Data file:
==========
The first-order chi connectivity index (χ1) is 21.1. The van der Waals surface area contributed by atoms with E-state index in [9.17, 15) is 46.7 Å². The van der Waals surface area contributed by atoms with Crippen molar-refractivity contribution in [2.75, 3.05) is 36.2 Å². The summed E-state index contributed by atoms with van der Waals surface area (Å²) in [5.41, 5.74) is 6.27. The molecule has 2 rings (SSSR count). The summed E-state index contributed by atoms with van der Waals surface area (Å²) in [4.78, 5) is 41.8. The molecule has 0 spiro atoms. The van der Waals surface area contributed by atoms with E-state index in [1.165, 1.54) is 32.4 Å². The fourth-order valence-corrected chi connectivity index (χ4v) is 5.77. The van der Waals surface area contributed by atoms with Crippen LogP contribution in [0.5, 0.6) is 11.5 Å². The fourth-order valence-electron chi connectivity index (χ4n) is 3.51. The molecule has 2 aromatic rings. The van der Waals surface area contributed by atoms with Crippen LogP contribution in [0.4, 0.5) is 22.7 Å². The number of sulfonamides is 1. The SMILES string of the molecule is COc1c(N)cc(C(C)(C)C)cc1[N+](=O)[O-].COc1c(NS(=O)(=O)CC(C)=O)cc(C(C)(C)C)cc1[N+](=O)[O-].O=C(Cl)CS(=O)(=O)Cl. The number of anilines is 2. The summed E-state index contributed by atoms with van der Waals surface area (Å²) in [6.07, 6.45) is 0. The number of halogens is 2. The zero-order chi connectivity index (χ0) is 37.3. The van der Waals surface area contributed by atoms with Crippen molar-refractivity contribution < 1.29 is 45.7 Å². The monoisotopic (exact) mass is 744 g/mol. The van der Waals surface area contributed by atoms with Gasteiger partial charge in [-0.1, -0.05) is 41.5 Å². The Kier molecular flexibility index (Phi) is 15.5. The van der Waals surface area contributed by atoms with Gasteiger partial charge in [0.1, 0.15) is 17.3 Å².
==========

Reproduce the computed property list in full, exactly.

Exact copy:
The first-order chi connectivity index (χ1) is 21.1. The van der Waals surface area contributed by atoms with E-state index in [9.17, 15) is 46.7 Å². The van der Waals surface area contributed by atoms with Crippen molar-refractivity contribution in [2.75, 3.05) is 36.2 Å². The summed E-state index contributed by atoms with van der Waals surface area (Å²) in [5.41, 5.74) is 6.27. The molecule has 2 rings (SSSR count). The summed E-state index contributed by atoms with van der Waals surface area (Å²) in [4.78, 5) is 41.8. The molecule has 0 spiro atoms. The van der Waals surface area contributed by atoms with E-state index in [1.165, 1.54) is 32.4 Å². The fourth-order valence-corrected chi connectivity index (χ4v) is 5.77. The van der Waals surface area contributed by atoms with Crippen LogP contribution in [0.5, 0.6) is 11.5 Å². The fourth-order valence-electron chi connectivity index (χ4n) is 3.51. The molecule has 2 aromatic rings. The van der Waals surface area contributed by atoms with Crippen LogP contribution in [0.4, 0.5) is 22.7 Å². The number of sulfonamides is 1. The SMILES string of the molecule is COc1c(N)cc(C(C)(C)C)cc1[N+](=O)[O-].COc1c(NS(=O)(=O)CC(C)=O)cc(C(C)(C)C)cc1[N+](=O)[O-].O=C(Cl)CS(=O)(=O)Cl. The number of anilines is 2. The summed E-state index contributed by atoms with van der Waals surface area (Å²) in [6.07, 6.45) is 0. The number of halogens is 2. The zero-order chi connectivity index (χ0) is 37.3. The van der Waals surface area contributed by atoms with Crippen molar-refractivity contribution < 1.29 is 45.7 Å². The monoisotopic (exact) mass is 744 g/mol. The van der Waals surface area contributed by atoms with Gasteiger partial charge in [-0.1, -0.05) is 41.5 Å². The Kier molecular flexibility index (Phi) is 15.5. The van der Waals surface area contributed by atoms with Gasteiger partial charge in [0.1, 0.15) is 17.3 Å².